President Yoweri Museveni has strongly warned landlords who take advantage of the illiteracy of bonafide bibanja occupants and continue to illegally evict them from their bibanja saying that their actions are unlawful and will definitely face the long arm of the law.
The President was speaking at a function where he handed over 301 land tittles to 301 bibanja holders that government has procured for them from the landlords at a cost of Shs.2.5 billion using the Government’s Land Fund.
The handover ceremony took place at Kirema Church of Uganda Primary School grounds in Semuto Sub-County in Nakaseke District. The 301 beneficiaries came from the villages of Kirema, Kibubu and Kitoto in Nakaseke District.
President Museveni said that the 1995 Constitution is very clear on the status of bibanja holders and how they should relate with the landlords. He said that the constitution gives no power to the landlords to evict the bibanja holders whatsoever adding that whoever carries out evictions does it illegally and should be penalised.
He described a bonafide kibanja holder as one who either bought or was given by the original landlord; one who was on the kibanja before 1983 or anyone who bought or inherited from the two above.
He, at this point, instructed Resident District Commissioners, the Police and local leaders to oppose and stop the eviction of bibanja holders by landlords.
On reports that the landlords connive with the Courts of Law to secure eviction orders leading to eviction of bonafide bibanja holders, the President said that he had had a discussion with the Chief Justice on the matter and a lasting solution was in the offing. He, however, asked the population to stand firm and resist all forms of intimidation and oppose evictions by landlords because they are clearly protected by the law. He equally warned those who buy land tittles from landlords, banks that accept land tittles for mortgage that they risk losing their money because land on which there are bibanja holders does not solely belong to the landlord.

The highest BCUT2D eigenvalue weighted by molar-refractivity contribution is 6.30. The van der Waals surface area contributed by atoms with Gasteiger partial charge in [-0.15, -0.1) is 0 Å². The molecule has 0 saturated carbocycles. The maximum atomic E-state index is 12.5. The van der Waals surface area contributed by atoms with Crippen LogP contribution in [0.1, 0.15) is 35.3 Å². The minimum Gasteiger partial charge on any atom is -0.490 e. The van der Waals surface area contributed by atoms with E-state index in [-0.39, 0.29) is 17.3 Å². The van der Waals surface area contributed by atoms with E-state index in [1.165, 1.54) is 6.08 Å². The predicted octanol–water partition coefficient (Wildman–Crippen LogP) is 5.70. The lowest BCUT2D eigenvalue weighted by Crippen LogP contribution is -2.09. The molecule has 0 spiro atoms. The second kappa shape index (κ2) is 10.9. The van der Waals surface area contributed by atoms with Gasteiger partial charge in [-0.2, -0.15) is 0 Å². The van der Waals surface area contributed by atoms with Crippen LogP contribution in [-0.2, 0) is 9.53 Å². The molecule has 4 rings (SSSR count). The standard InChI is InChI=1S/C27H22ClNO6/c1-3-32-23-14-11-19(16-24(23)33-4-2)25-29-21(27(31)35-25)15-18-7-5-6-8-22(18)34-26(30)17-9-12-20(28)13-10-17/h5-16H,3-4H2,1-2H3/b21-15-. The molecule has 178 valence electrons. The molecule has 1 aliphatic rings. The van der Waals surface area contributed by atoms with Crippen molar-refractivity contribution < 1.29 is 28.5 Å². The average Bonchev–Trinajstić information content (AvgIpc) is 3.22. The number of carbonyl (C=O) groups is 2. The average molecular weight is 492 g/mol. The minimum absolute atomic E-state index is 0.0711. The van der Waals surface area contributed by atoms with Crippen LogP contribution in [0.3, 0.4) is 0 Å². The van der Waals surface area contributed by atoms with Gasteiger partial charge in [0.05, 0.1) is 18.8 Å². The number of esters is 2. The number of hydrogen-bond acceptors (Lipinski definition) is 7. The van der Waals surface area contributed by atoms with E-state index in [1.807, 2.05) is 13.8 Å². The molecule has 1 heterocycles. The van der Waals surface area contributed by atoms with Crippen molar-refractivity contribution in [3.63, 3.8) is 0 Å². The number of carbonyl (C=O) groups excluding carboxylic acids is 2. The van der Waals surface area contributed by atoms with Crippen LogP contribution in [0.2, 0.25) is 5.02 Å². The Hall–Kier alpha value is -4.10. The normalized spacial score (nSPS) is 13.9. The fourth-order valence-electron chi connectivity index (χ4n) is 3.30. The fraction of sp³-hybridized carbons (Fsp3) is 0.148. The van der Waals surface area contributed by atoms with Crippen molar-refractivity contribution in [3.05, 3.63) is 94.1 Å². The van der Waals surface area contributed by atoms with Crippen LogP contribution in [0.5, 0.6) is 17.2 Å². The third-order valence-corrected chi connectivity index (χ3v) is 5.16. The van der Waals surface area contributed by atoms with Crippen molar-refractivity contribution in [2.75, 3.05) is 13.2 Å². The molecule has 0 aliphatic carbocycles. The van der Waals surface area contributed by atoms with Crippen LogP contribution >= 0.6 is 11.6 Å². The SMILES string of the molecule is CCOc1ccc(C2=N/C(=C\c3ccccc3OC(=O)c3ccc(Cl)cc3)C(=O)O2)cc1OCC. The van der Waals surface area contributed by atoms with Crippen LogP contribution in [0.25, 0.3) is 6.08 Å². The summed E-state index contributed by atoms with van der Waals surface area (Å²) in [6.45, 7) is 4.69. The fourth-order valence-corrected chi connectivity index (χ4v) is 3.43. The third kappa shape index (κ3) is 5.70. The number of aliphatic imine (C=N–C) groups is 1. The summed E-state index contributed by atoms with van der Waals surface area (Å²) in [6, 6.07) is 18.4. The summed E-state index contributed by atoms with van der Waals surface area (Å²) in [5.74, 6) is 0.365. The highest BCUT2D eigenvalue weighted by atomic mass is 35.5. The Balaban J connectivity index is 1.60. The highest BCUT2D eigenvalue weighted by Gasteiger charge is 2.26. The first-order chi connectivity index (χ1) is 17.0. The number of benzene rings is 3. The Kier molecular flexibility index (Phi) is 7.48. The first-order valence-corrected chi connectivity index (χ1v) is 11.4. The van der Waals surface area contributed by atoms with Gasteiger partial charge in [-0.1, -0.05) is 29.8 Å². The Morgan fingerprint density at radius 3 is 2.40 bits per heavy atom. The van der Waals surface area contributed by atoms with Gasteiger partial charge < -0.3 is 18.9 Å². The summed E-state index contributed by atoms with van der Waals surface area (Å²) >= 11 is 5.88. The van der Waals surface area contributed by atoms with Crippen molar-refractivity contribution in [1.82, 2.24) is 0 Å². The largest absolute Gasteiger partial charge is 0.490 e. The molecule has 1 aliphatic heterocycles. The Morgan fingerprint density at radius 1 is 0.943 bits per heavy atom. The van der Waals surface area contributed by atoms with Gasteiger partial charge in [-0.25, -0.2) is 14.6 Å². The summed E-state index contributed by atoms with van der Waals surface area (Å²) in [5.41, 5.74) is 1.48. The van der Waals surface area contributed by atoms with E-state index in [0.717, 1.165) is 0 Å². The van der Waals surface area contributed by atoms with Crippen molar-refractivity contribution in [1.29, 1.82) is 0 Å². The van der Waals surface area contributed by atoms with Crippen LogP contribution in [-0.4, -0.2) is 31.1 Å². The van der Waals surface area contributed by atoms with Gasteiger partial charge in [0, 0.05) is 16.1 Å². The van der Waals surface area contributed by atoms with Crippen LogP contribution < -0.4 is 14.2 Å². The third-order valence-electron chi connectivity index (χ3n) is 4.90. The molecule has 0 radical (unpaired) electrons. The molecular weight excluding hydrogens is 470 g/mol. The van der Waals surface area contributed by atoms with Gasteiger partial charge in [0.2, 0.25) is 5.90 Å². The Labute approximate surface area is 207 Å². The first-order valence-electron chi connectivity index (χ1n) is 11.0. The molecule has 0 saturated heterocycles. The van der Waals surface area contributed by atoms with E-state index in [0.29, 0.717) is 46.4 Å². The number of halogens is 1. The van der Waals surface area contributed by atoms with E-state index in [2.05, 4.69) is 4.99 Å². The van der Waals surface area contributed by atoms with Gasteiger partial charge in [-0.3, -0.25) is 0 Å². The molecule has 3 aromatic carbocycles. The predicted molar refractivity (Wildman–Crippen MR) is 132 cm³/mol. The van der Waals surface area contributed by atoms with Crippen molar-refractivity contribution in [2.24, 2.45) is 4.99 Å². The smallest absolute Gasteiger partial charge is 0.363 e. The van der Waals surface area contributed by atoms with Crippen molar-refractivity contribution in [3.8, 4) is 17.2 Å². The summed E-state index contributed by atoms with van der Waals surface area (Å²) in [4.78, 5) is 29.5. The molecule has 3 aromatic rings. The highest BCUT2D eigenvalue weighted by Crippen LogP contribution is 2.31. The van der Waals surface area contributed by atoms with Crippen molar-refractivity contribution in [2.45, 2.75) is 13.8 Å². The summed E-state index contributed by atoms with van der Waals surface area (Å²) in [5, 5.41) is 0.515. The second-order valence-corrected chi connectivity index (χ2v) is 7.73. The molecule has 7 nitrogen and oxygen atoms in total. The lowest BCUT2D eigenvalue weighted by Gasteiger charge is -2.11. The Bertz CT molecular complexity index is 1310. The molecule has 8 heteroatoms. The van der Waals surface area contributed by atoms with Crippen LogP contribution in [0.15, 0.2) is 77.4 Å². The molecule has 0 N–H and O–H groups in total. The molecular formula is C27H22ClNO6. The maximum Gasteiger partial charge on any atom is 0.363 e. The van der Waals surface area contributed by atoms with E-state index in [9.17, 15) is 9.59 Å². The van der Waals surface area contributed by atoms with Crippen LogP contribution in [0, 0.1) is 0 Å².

President Museveni explained that Uganda’s land law was designed in a win-win situation re-instating and recognising the status of landlords as owners of the land that had been removed by the Amin regime land decree of the 1970s.
He added that in recognition of the powers of the landlords, the government recommended a token of appreciation, not a commercial rent, to be given by the bibanja holders to the landlords annually so that the two live in harmony.